Sunday, September 24, 2017

COMMENTARY: Junior's Right, It's Time To Put An End To Post-Race Burnouts

Dale Earnhardt, Jr. said last week what many of us have been thinking for years; that it’s time for NASCAR to put a stop to the ludicrous practice of post-race burnouts.

Commenting in the aftermath of Hendrick Motorsports teammate Chase Elliott’s penalty for a piece of tape added to his car’s rear spoiler two weeks ago at Chicagoland Speedway, NASCAR’s perennial Most Popular Driver questioned the logic of penalizing duct tape, while allowing race winners to roll into the weekly post-race technical inspection with their cars “tore all to hell.''
"I have been kind of waiting all this time for NASCAR to eventually say, `Look… we would just rather you guys not blow the tires out,'' said Earnhardt. "They talk about not wanting to be the 'fun police,' but being the 'fun police' is not on the radar of their damn problems.''
Earnhardt’s comments were spot-on and long overdue.
In an era where the difference between legal and illegal is often measured in thousandths of an inch, it makes no sense for NASCAR to continue allowing winning teams to demolish the rear end of their machines with a series of lengthy, tire-blowing, fender-shredding burnouts.
"It doesn't make sense."
The sanctioning body long ago banned swerving on the post-race cool down lap, after teams used the technique to reset their cars’ rear suspensions to a more neutral (read legal) configuration, just in time for the weekly round of post-race, white-glove scrutiny. If a simple swerve is enough to camouflage under-the-car mechanical chicanery, how can a pair of exploding rear tires not accomplish the same nefarious goal?
It’s simple common sense.
In addition to being cliché, predictable and dull; these weekly, post-race donut fests are now entirely devoid of any spontaneity or emotion. They are the motorsports equivalent of celebrating a Kentucky Derby victory by shooting Secretariat.
And more important, they’re no longer fooling anybody.
NASCAR senior vice president of competition Scott Miller defended the sanctioning body’s post-race protocol in a written statement last week, saying, “We're confident that our process provides a fair playing field for all of our competitors, while also allowing the fans to enjoy the celebration of the winning driver.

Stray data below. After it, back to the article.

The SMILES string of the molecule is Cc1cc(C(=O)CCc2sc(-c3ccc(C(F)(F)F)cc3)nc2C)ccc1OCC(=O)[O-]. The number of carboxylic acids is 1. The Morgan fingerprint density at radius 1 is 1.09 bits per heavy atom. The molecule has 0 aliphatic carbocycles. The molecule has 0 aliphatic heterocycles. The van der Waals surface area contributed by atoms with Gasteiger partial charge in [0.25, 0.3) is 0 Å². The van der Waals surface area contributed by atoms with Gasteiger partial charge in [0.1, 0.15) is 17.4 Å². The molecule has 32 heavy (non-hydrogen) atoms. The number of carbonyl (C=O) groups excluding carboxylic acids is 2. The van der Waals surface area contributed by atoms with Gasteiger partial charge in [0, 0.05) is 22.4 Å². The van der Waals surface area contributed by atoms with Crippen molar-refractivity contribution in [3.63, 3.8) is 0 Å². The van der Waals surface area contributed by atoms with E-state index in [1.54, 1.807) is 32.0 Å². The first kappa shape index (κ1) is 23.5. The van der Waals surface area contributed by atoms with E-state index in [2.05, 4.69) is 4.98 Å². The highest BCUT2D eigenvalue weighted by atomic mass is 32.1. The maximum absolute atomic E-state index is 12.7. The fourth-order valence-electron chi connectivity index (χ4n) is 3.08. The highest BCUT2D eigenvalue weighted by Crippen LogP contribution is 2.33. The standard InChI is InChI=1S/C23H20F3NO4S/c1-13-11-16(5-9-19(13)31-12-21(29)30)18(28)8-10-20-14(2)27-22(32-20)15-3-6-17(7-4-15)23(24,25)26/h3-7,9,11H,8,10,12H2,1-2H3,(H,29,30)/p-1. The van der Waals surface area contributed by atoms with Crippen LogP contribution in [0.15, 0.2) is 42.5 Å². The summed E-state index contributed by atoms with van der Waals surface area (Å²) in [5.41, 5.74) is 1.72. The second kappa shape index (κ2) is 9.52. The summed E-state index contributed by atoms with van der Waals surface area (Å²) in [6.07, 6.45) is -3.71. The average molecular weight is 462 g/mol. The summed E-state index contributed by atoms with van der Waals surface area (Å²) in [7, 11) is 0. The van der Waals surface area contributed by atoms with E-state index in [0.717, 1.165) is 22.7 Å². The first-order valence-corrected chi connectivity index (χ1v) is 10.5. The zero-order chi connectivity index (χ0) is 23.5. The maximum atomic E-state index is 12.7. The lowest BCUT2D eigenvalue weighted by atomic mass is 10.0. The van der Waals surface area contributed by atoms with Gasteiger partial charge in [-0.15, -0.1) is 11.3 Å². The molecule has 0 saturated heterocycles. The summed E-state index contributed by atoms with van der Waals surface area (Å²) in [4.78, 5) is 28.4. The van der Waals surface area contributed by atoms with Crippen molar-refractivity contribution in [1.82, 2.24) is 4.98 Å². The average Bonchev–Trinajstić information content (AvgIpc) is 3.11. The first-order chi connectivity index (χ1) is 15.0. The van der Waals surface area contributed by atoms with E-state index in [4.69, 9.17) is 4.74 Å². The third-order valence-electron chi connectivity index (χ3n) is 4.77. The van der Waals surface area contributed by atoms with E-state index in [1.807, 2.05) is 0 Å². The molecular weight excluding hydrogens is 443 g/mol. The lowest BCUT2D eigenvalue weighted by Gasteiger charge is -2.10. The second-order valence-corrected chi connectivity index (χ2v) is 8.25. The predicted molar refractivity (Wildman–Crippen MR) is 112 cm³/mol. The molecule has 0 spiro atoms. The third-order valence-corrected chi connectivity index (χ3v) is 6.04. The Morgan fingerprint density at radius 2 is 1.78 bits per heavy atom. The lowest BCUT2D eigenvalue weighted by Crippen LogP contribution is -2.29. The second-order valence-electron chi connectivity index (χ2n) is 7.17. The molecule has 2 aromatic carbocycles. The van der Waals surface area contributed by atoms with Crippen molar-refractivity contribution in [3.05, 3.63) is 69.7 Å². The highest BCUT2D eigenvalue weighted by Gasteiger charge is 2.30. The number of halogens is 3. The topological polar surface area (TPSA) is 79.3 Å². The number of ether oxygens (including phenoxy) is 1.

"In addition to the pre-race inspections, every winning vehicle must still go through a full post-race inspection where we expect it to be within the rules set forth by the rulebook.''

No way to treat a winner...
Earnhardt, however, doesn’t seem to be buying it.

He directly addressed the long-ignored elephant in the room last week, acknowledging that winning drivers are intentionally blowing out their rear tires, under the guise of post-race celebration. The resulting damage makes it virtually impossible to take accurate measurements after the event, while also providing crewmembers with an opportunity to illegally manipulate their cars while replacing those smoldering tire carcasses.

In the days when post-race inspections were conducted with a tape measure and the naked eye, drivers had neither the need nor desire to destroy their winning mounts. Burnouts were unheard of, with winning drivers generally taking a nice, slow celebratory lap with the checkered flag before driving directly to Victory Lane.
Carl Edwards might stick the landing on a backflip, or Tony Stewart would occasionally climb the fence. But like Hall Of Fame running back Barry Sanders once counseled his end zone-dancing teammates, NASCAR drivers used to be content to “act like you’ve been there before.”
Today, however, it’s more about covering their clandestine tracks and beating the lasers with a post-race burndown thinly veiled as celebration.